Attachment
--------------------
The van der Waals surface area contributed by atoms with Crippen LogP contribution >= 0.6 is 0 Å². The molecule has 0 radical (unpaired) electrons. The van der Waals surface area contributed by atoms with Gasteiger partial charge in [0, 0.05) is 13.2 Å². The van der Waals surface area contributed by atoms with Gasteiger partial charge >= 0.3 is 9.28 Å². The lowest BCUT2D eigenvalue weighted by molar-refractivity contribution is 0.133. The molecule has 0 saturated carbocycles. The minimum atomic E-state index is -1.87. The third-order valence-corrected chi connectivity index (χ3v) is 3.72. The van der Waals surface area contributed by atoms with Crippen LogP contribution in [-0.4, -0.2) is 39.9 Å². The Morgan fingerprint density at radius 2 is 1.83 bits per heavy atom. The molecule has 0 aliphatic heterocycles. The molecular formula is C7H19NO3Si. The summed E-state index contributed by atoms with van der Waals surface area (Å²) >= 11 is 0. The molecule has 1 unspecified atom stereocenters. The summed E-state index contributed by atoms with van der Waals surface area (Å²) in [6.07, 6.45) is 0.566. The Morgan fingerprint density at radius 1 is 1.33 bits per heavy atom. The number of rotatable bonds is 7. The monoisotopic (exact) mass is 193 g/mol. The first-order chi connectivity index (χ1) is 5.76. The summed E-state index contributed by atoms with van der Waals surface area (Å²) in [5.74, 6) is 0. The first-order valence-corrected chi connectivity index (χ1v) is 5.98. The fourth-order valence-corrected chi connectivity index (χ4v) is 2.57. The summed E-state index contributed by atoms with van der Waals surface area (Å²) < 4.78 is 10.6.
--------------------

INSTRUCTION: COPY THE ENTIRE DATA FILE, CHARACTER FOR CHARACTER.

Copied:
The van der Waals surface area contributed by atoms with Crippen LogP contribution >= 0.6 is 0 Å². The molecule has 0 radical (unpaired) electrons. The van der Waals surface area contributed by atoms with Gasteiger partial charge in [0, 0.05) is 13.2 Å². The van der Waals surface area contributed by atoms with Gasteiger partial charge >= 0.3 is 9.28 Å². The lowest BCUT2D eigenvalue weighted by molar-refractivity contribution is 0.133. The molecule has 0 saturated carbocycles. The minimum atomic E-state index is -1.87. The third-order valence-corrected chi connectivity index (χ3v) is 3.72. The van der Waals surface area contributed by atoms with Crippen LogP contribution in [-0.4, -0.2) is 39.9 Å². The Morgan fingerprint density at radius 2 is 1.83 bits per heavy atom. The molecule has 0 aliphatic heterocycles. The molecular formula is C7H19NO3Si. The summed E-state index contributed by atoms with van der Waals surface area (Å²) >= 11 is 0. The molecule has 1 unspecified atom stereocenters. The summed E-state index contributed by atoms with van der Waals surface area (Å²) in [6.07, 6.45) is 0.566. The Morgan fingerprint density at radius 1 is 1.33 bits per heavy atom. The number of rotatable bonds is 7. The monoisotopic (exact) mass is 193 g/mol. The first-order chi connectivity index (χ1) is 5.76. The summed E-state index contributed by atoms with van der Waals surface area (Å²) in [5.74, 6) is 0. The first-order valence-corrected chi connectivity index (χ1v) is 5.98. The fourth-order valence-corrected chi connectivity index (χ4v) is 2.57. The summed E-state index contributed by atoms with van der Waals surface area (Å²) < 4.78 is 10.6.